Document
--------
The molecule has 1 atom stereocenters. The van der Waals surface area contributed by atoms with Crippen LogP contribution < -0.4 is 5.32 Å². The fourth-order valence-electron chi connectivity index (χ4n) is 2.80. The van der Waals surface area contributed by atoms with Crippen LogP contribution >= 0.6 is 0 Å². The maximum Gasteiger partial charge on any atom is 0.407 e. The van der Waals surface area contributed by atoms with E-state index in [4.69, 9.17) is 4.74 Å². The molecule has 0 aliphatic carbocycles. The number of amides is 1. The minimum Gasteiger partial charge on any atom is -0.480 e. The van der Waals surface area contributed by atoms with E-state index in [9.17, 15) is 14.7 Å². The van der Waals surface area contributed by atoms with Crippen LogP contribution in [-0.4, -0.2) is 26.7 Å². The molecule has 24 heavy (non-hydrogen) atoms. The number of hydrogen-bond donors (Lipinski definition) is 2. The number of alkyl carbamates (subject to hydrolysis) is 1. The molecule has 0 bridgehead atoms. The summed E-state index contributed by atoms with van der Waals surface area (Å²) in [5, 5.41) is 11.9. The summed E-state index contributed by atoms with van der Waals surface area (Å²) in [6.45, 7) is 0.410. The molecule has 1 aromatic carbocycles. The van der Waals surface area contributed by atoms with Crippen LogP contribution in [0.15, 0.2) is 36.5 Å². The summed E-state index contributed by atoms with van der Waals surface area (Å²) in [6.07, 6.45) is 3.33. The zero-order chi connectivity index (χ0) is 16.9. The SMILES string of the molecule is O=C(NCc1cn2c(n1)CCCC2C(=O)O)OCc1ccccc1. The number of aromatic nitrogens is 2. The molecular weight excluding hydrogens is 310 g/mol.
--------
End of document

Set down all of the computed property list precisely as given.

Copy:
The molecule has 1 atom stereocenters. The van der Waals surface area contributed by atoms with Crippen LogP contribution < -0.4 is 5.32 Å². The fourth-order valence-electron chi connectivity index (χ4n) is 2.80. The van der Waals surface area contributed by atoms with Crippen LogP contribution >= 0.6 is 0 Å². The maximum Gasteiger partial charge on any atom is 0.407 e. The van der Waals surface area contributed by atoms with E-state index in [4.69, 9.17) is 4.74 Å². The molecule has 0 aliphatic carbocycles. The number of amides is 1. The minimum Gasteiger partial charge on any atom is -0.480 e. The van der Waals surface area contributed by atoms with E-state index in [9.17, 15) is 14.7 Å². The van der Waals surface area contributed by atoms with Crippen LogP contribution in [-0.4, -0.2) is 26.7 Å². The molecule has 24 heavy (non-hydrogen) atoms. The number of hydrogen-bond donors (Lipinski definition) is 2. The number of alkyl carbamates (subject to hydrolysis) is 1. The molecule has 0 bridgehead atoms. The summed E-state index contributed by atoms with van der Waals surface area (Å²) in [5, 5.41) is 11.9. The summed E-state index contributed by atoms with van der Waals surface area (Å²) in [6.45, 7) is 0.410. The molecule has 1 aromatic carbocycles. The van der Waals surface area contributed by atoms with Crippen LogP contribution in [0.15, 0.2) is 36.5 Å². The summed E-state index contributed by atoms with van der Waals surface area (Å²) in [6.07, 6.45) is 3.33. The zero-order chi connectivity index (χ0) is 16.9. The SMILES string of the molecule is O=C(NCc1cn2c(n1)CCCC2C(=O)O)OCc1ccccc1. The number of aromatic nitrogens is 2. The molecular weight excluding hydrogens is 310 g/mol.